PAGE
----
Cancer Awareness

Mesothelioma Cancer In My Thirties? TV, books and movies have taught us to fear cancer, and when I heard my diagnosis, it was like my life just stopped. Things were going so well with my 3 month-old babies, and when I was told that I had malignant pleural mesothelioma, a cancer caused by asbestos exposure, my first feeling was panic and then confusion.

After all, wasn’t asbestos some kind of banned material? That’s what I thought, and when people heard, they all wanted to know how I had been exposed. First, I realized that asbestos is not in fact banned, and second, I realized that I had contracted my cancer through second hand exposure. Asbestos is common on work sites and my father brought it home in his clothing. That white dust in his clothes, car and jacket was full of asbestos fibers, which had caused my condition.

I was only 36 when I was diagnosed; the Mayo Clinic at that time had only heard of one other case where the person diagnosed with mesothelioma was so young! Most people who suffer from mesothelioma tend to be older men who work in plumbing, construction or heating; men in the military are also prime candidates. Soon, though, we started seeing more cases like mine, of women married to these men, or related to them, or simply working in the same environment. These women would handle their husband’s clothes or similarly work in a school that had plenty of asbestos in it. It’s a sad thing, but we’re seeing the second generation of mesothelioma sufferers. I just happened to be the first, and more and more are getting diagnosed every year. The ones that broke my heart were the children, the children who went to school and were then exposed. These schools had asbestos tiles and asbestos in the attics where children were allowed to play. Children would run to their fathers and hug them, heedless of the white dust that covered their bodies, or put on their daddy’s jacket to go outside for just a second. These kids would play so innocently with their fathers, never recognizing what was going on.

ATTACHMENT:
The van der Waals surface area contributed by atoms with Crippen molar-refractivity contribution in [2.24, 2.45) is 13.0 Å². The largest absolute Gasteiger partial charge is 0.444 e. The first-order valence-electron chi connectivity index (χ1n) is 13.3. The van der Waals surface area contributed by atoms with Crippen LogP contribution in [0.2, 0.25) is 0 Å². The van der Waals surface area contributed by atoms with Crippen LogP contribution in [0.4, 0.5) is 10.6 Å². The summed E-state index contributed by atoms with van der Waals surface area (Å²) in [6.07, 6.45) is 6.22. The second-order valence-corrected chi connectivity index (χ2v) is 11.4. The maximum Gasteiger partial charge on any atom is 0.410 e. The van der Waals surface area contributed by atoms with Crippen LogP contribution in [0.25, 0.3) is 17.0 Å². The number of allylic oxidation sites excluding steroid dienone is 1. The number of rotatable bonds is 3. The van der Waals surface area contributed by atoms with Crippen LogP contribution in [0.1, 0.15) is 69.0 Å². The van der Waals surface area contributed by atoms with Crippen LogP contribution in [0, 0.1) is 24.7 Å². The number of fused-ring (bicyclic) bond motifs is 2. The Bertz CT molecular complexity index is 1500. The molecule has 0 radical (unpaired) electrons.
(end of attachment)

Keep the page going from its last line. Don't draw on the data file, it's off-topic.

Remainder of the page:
When I get involved with the mesothelioma support community, I was at first the youngest. Now I’m seeing more young patients, men and women in their twenties and thirties. They are just starting their lives, their families and their careers, but suddenly they have been stopped dead in their tracks, just as I was.

Today, however, there is more information. More and more people of all ages are surviving this deadly disease, and with that increased rate of survival comes hope.

Getting a cancer diagnosis is terrifying, but I, and many of the people I have met hold our hope up high and proud. We have come together as a community to share, to support and simply to be ourselves. I share my story to bring about awareness, to make sure that other people know that there is hope, and to make sure that others know that they are not alone. Here is a short video explaining exactly what mesothelioma cancer is!


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